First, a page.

TheMOFMan’s Answer to Thursday’s Special: Street Photography/Portraits

Black and white street photography

Life Is . . .

I thought that I’d take on this challenge by Yvette on Paula Borkovic’s blog Lost in Translation.

I find photographic portraiture quite challenging as there is considerable effort placed on trying to capture and convey someone’s true character. It’s terribly hard to accomplish when you know that most others who see it may never meet the subject face-to-face in real time for a chance to try to get to actually know him or her.

For a recent example that caught the attention of much of the western world, we saw the glamorous portraits of Caitlyn Jenner by Annie Liebovitz. Rhetorical questions; without knowing the history behind those pictures – without reading the article in the July 2015 issue of Vanity Fair, did we see Caitlyn’s true personality in those shots (being a lifelong Star Wars fan, I also really dig the cast portrait that Annie shot for the cover of VF’s June 2015 issue)? If we did, can we take a camera and accomplish that ourselves? It’s a pretty high benchmark to reach when you really think about it, huh?

Now try street portraiture. If your intent is to convey how someone exists in their most natural public setting, doesn’t that make your job as a portraitist all the more harder?

Sure, I do the occasional street portrait that is the typical head or profile shot, and while they may be technically accurate, maybe bring out the personalities of people on the street and even be pleasing to the eye the results really are limited if I don’t get that environmental factor in place.

That’s the operative word right there . . . “environmental”.

If I want to make sure that my own street portraiture counts as street portraiture, I push myself to rely on the skills needed for environmental portraiture.

I don’t consider the above shot as top-notch but I think it is okay for this challenge, and illustrates my point.


22 thoughts on “TheMOFMan’s Answer to Thursday’s Special: Street Photography/Portraits

  1. I love it. I saw the same man with a can before. It does illustrate your point. Until you and Yvette came up with your challenges I only took shots of people once for “friends” challenge. I have to admit that I don’t feel comfortable taking photos of people on streets (especially with hubby hovering over me repeating: somebody is going to sue you, or beat the hell up of you or me :D), but I know that in time I’ll dare to take more 🙂 Thank you very much, Allan for joining me this time. P.S. I look forward to posting on 28th. Then I will have three B&W street portraits that I think you might like.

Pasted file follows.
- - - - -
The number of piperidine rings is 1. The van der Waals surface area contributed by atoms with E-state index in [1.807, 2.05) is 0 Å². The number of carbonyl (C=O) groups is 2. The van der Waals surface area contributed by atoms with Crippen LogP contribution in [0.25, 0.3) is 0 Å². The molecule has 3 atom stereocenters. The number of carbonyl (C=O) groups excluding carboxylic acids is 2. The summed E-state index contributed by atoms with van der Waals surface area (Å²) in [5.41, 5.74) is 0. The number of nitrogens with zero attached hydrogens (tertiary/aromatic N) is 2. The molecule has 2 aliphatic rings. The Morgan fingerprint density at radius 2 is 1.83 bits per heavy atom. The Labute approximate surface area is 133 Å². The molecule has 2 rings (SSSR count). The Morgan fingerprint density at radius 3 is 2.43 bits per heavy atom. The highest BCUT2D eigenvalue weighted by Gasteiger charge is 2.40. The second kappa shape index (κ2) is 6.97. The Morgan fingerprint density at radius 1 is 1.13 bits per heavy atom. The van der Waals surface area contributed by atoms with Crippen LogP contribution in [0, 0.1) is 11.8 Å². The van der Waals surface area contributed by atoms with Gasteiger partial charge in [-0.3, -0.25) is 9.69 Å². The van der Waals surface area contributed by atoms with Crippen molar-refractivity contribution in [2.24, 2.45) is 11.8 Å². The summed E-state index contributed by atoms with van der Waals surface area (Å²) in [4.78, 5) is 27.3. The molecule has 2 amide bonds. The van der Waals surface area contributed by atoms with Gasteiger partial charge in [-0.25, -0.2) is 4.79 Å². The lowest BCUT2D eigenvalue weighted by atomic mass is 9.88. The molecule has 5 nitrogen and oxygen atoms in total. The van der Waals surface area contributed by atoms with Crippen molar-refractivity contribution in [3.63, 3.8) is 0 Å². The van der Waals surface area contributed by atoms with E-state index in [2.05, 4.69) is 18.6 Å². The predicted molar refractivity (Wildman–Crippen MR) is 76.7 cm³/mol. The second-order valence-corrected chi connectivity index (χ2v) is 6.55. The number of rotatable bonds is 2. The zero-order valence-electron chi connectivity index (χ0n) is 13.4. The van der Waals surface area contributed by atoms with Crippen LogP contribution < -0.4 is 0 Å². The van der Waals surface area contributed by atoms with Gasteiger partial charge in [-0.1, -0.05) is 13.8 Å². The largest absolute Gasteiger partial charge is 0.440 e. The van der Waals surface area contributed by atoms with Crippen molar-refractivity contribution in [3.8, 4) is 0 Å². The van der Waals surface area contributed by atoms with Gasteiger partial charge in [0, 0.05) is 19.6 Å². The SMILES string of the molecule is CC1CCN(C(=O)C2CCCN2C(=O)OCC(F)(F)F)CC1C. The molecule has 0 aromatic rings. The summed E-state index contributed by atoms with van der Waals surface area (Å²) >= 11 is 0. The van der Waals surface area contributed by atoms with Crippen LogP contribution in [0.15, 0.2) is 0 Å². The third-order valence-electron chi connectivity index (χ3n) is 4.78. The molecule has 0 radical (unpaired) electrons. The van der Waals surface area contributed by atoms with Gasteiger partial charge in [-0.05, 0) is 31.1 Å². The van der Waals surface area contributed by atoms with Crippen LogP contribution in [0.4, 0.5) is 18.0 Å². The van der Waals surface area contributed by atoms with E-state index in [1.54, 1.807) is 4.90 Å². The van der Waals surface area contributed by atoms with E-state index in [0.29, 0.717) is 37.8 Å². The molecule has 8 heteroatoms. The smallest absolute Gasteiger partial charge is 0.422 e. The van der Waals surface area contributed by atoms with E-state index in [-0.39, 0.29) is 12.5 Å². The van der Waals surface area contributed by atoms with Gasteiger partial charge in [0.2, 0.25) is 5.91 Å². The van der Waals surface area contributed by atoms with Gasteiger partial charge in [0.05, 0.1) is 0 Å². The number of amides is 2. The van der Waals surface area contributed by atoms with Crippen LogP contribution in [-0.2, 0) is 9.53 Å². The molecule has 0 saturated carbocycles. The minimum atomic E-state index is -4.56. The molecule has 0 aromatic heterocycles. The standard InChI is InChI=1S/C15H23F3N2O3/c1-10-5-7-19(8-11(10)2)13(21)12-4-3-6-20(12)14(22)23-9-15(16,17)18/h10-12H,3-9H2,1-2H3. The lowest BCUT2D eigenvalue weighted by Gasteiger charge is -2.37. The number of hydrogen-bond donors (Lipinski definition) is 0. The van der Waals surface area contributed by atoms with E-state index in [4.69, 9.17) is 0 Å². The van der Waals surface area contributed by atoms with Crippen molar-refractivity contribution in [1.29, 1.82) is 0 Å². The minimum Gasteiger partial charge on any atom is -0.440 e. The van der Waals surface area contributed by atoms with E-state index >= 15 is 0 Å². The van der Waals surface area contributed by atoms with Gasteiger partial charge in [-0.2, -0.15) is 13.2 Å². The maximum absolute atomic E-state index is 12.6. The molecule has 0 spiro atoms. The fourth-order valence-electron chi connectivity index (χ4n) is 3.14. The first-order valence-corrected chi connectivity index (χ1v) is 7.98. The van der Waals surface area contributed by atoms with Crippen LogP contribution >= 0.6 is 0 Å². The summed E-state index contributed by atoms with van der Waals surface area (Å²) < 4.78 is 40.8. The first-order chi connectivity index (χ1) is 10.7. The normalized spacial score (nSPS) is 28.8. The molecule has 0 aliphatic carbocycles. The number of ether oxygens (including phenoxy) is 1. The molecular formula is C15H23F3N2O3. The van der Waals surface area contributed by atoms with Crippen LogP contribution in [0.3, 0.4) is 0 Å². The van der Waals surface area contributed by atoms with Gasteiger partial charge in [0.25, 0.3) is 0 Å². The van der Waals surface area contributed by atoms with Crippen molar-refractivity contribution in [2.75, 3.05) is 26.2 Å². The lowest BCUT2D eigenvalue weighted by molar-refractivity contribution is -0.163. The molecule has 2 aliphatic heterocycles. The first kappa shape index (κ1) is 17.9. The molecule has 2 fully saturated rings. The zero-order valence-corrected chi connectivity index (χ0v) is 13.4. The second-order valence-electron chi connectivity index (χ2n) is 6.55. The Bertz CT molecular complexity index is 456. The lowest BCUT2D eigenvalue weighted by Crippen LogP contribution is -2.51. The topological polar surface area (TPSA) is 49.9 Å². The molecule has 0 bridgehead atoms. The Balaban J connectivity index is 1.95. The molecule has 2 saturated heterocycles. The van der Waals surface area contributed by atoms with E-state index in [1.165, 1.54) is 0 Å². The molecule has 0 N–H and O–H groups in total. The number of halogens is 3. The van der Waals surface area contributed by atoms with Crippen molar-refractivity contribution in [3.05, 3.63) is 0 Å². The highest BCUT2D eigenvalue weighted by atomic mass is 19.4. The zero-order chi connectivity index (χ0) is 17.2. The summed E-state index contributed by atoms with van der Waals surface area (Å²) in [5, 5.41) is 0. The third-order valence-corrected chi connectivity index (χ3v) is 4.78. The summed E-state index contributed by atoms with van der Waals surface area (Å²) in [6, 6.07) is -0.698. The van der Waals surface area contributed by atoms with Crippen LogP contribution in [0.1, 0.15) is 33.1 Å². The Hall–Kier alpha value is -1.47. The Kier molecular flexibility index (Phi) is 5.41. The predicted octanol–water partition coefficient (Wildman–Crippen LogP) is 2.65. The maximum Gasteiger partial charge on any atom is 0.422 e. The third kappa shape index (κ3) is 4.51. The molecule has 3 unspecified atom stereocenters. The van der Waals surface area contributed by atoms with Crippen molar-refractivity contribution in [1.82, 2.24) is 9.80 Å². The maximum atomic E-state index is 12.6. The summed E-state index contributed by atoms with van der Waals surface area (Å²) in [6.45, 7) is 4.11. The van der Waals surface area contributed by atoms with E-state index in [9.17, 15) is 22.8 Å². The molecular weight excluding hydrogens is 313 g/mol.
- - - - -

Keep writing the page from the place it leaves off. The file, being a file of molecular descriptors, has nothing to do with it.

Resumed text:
• After all the years that I’ve been engaged in SP, I still have those senses of apprehension and hesitation. It has never gone away but I have been able to control it by reminding myself that one day I’d only look back and regret never taking the chance. That’s a prospect that I simply cannot live with.

      Additionally, I’ve faced circumstances in which I learned that I may have been able to improve life, even if only very slightly, had I merely composed and displayed some shots of an aspect of a community that desperately needed the attention.

      Yes, there’s a thrill for me in doing this but I don’t do it mainly for the thrill. There is a practical, educational public service-like component to SP that is extremely important to me.

  2. Pingback: Thursday’s Special: Street Portraits (response to Guest Challenge) | Lost in Translation

  3. Pingback: Guest challenge: Street Photography/Portraits | Lost in Translation

  4. You’ve brought a lot of thoughts. Different thoughts. Oddly enough, I usually never think about these issues in the context of images in standard magazines. Much more then when I see the street photo.
    As your image. Why are all sitting there on the ground in their respective booths. 🙂

    • Yes, those dividing walls are actually buttresses for the outside of the shopping mall where these people are sitting. The DOF of the lens I used makes them seem much closer to each other than they actually are. The elements do create a compartmentalized and isolated look when viewed from this perspective. It’s so typical of urban living. We are so close to each other and yet so far.

  5. It might not be “top notch”, but I think it is really excellent, enough environment to support the main subject. I think it’s really excellent, Allen.

  6. This image goes right to you point. This is definitely an environmental portrait. In particular I am captivated by the man leaning forward with a can of soda. He seems to be in great agony, maybe he is just tired of the city that surrounds him?

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